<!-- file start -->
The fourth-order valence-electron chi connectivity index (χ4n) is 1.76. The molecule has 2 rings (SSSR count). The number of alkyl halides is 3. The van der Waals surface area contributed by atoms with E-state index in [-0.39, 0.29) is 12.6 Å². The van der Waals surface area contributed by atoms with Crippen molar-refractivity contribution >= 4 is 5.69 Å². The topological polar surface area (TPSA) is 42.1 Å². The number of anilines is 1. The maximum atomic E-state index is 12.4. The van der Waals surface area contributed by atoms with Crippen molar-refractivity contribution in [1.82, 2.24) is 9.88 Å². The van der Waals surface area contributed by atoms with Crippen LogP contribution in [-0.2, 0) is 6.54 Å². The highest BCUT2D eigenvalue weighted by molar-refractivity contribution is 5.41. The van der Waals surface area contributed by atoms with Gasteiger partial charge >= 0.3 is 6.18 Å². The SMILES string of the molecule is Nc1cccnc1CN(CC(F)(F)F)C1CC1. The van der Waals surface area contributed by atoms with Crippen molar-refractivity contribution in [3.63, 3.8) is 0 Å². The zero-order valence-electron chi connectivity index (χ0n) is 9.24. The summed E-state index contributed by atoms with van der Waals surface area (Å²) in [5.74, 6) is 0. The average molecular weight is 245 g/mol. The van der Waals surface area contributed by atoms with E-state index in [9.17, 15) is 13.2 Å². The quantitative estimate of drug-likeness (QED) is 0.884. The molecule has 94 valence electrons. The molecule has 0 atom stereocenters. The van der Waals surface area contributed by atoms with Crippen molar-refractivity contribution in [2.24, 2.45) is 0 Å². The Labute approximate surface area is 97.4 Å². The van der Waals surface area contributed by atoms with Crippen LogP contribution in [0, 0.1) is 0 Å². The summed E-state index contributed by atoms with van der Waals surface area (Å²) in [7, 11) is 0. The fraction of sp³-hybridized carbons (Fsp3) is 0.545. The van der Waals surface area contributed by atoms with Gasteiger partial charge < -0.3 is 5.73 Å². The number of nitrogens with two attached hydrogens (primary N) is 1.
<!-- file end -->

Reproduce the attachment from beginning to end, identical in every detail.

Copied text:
The fourth-order valence-electron chi connectivity index (χ4n) is 1.76. The molecule has 2 rings (SSSR count). The number of alkyl halides is 3. The van der Waals surface area contributed by atoms with E-state index in [-0.39, 0.29) is 12.6 Å². The van der Waals surface area contributed by atoms with Crippen molar-refractivity contribution >= 4 is 5.69 Å². The topological polar surface area (TPSA) is 42.1 Å². The number of anilines is 1. The maximum atomic E-state index is 12.4. The van der Waals surface area contributed by atoms with Crippen molar-refractivity contribution in [1.82, 2.24) is 9.88 Å². The van der Waals surface area contributed by atoms with Crippen LogP contribution in [-0.2, 0) is 6.54 Å². The highest BCUT2D eigenvalue weighted by molar-refractivity contribution is 5.41. The van der Waals surface area contributed by atoms with Gasteiger partial charge >= 0.3 is 6.18 Å². The SMILES string of the molecule is Nc1cccnc1CN(CC(F)(F)F)C1CC1. The van der Waals surface area contributed by atoms with Crippen molar-refractivity contribution in [3.63, 3.8) is 0 Å². The zero-order valence-electron chi connectivity index (χ0n) is 9.24. The summed E-state index contributed by atoms with van der Waals surface area (Å²) in [5.74, 6) is 0. The average molecular weight is 245 g/mol. The van der Waals surface area contributed by atoms with E-state index in [9.17, 15) is 13.2 Å². The quantitative estimate of drug-likeness (QED) is 0.884. The molecule has 94 valence electrons. The molecule has 0 atom stereocenters. The van der Waals surface area contributed by atoms with Crippen molar-refractivity contribution in [2.24, 2.45) is 0 Å². The Labute approximate surface area is 97.4 Å². The van der Waals surface area contributed by atoms with Crippen LogP contribution in [0, 0.1) is 0 Å². The summed E-state index contributed by atoms with van der Waals surface area (Å²) in [7, 11) is 0. The fraction of sp³-hybridized carbons (Fsp3) is 0.545. The van der Waals surface area contributed by atoms with Gasteiger partial charge < -0.3 is 5.73 Å². The number of nitrogens with two attached hydrogens (primary N) is 1.